Sometimes money is scarce. Here are a few ideas to keep you going during those financially-challenged moments.
Hang around your house. Yep, you heard that right. Look around. What do you see? Go through your old books, magazines, photos, movies, and music. You’ll be surprised with what you find — and, unless you plan on charging yourself, it’s all free. What do you do? Grab a novel or self-help book you’d forgotten about and reread it. Watch reruns. Watch family videos. Listen to music you haven’t heard for years. Get to know your house all over again.
Visit the library. All of it: free. Check out the books, newspapers, magazines, movies, music, or just hang out and people-watch. You can also use the internet. If you don’t have internet at home, this is the place to do it.
Go window-shopping. Window-shopping can be superb. It’s great to wander about a big department store, mall, or bookstore picking up things and thinking, “I’d never buy it but…wow, it’s beautiful,” “Holy moly, who would buy this?” or “What were they thinking when they made this?” Go to the music store and listen to music. Go to the electronic stores and play video games, the mall food court and try the free food samples, the discovery store to try out all the new gadgets, or the toy store to play with the latest. Make sure to hit the junk store and TRY not to buy anything.
Explore the neighborhood. Walk or drive around your neighborhood, or someone else’s neighborhood, and see if you can find sites you’ve never seen before. Study the houses and people and animals. Just don’t overdo it and end up scaring the neighbors. Keep a safe distance and vary your driving plan.
Go for a walk. Don’t forget the outdoors. Really! National, state, and local parks are great to visit — and many are free. Walk your dog. Collect leaves. Take pictures of the flowers. Play on the kids’ swings. Go hiking. If you live near the ocean or a lake, go to the beach. Be sure to take a towel and bathing suit. Swimming is free.
Check out your community schedule. You’ll be surprised at how much free stuff is going on in your area: is there a free workshop by a famous artist or writer, college lecture from a visiting professor, concert at the park, street parade, drum circle, or hiking group? Check with city hall, your church, the community newspaper, and the local university/college.
Go through old photos. If they’re old-style developed pictures, label them and put them into albums. Consider scanning them into your computer. If they’re digital, print up your favorites and stick them up around the house. Whatever you do, don’t forget to spend some time setting up a revolving screensaver of your pics. (Okay, the ink cartridge, paper, and electricity involved cost money; if that’s the case, just look at photos under candle light in the dark! If you’re worried about the cost of candles, take your photos to the library.)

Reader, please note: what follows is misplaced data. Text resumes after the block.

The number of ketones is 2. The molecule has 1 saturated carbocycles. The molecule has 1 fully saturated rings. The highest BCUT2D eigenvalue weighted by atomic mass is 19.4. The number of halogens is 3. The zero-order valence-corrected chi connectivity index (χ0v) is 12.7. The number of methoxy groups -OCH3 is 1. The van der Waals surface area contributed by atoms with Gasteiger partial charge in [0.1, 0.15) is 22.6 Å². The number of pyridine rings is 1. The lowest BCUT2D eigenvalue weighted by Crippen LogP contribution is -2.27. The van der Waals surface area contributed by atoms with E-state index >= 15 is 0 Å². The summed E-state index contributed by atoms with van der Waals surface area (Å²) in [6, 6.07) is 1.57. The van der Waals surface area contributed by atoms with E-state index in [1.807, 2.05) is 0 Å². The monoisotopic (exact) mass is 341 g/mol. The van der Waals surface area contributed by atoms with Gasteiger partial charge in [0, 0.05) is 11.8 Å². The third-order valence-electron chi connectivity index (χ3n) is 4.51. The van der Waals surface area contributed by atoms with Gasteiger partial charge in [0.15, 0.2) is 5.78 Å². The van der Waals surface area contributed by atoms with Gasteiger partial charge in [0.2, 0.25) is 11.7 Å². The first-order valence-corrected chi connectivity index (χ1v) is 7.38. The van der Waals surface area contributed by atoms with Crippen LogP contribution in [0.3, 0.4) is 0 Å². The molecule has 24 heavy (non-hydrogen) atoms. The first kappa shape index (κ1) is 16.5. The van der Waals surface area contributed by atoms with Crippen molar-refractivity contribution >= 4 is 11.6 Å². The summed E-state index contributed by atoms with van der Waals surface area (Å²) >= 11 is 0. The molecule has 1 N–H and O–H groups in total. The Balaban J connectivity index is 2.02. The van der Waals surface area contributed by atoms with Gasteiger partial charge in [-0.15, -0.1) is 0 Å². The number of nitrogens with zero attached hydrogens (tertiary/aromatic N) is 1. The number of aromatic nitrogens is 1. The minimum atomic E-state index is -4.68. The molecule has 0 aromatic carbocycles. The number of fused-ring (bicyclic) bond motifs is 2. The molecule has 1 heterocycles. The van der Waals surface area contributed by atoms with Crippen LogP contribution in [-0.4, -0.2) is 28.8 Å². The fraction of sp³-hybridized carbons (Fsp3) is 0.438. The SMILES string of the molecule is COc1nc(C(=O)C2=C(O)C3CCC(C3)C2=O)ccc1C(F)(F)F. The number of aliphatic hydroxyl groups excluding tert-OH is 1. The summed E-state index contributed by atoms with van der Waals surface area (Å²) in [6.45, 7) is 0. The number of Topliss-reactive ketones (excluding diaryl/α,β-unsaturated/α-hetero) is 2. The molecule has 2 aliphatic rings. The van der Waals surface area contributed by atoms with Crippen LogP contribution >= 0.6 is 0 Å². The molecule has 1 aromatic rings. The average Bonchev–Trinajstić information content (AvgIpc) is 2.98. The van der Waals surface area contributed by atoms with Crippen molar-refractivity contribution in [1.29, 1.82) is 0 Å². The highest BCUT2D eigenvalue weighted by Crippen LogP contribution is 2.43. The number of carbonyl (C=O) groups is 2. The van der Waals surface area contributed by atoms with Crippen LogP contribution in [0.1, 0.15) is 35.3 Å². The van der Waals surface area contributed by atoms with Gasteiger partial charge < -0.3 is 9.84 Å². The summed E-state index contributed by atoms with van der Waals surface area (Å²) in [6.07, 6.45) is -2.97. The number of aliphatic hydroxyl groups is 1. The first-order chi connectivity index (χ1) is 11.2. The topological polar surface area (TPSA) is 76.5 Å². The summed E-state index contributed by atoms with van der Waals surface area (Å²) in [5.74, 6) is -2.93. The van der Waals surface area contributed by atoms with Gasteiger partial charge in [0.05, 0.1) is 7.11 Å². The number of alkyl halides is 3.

Use your smartphone. If you have a phone, there’s a lot of free stuff you can do with it, like taking photographs or downloading interesting apps and podcasts. Your limit is your imagination (and the storage space you have left). Research all the things you didn’t know you could do with a smartphone. Remember, you can also check your email, text, Facetime…or call people.
Do something online. The internet has lots of free stuff to offer. Consider joining Second Life and using an avatar to explore strange, new worlds. Start a blog at WordPress or Blogger. Research a new subject, like microeconomics, basics of anthropology, string theory, eastern philosophy, how bees live, the Russian language, or “more fun things you can do for free.” Watch how-to or music videos, cooking lessons, or documentaries on YouTube. Skype old friends. Don’t forget to catch up on email.
Care for yourself. Find a comfortable spot in your living room and practice yoga, tai chi, meditation, or mindfulness. If mainstream stuff is more your style, consider exercises or do stretches. Put on some good music and dance. Watch a YouTube instruction video for inspiration.
Rearrange the furniture in your house. Do some interior design and give your house a makeover. Move your bed or couch to a different wall, or try turning them by 90 degrees. Adjust the rest of the furniture to match. Switch rugs. Consider switching paintings and decorations too. Use different bedding. Collect stuff you don’t like and give it to Goodwill.
Come up with goals for the future. Dreaming is always free. Sit down and create a list of ambitions. What belongs on the list, you ask? Your biggest long- and short-term goals, both personally and professionally. Consider where you want to spend the weekend. Consider next summer’s vacation. Consider where you want to be in fifteen years. If you can’t come up with goals, create a bucket list instead, a list of things you’d like to do before you die. Keep adding to it everyday. This list can include everything. Examples could include:
- visit Nepal
- meet a famous person
- visit a nude colony
- eat apple pie once in all 50 states
- get to know my brother better
- buy a horse, or a house
- go back to school
Next time you have a spare moment, glance at the list, add more ideas, and start planning.
Finally, do other stuff… There’s always more to do. Fill up the tub with water, strip down, and get in. Use bubble bath or shampoo to make bubbles. Stretch out and relax a little. If that isn’t enough, consider seducing your partner. It’s fun, romantic, and good exercise. And (hopefully) free.
Hopefully this list will get you going. See 150+ fun things to do for more ideas.
[…] Fun things you can do for free […]
[…] Your first bit of homework: start a list of fun things you’d be interested in doing. Click here to see 150+ fun things to do. For a list of free activities, click here. […]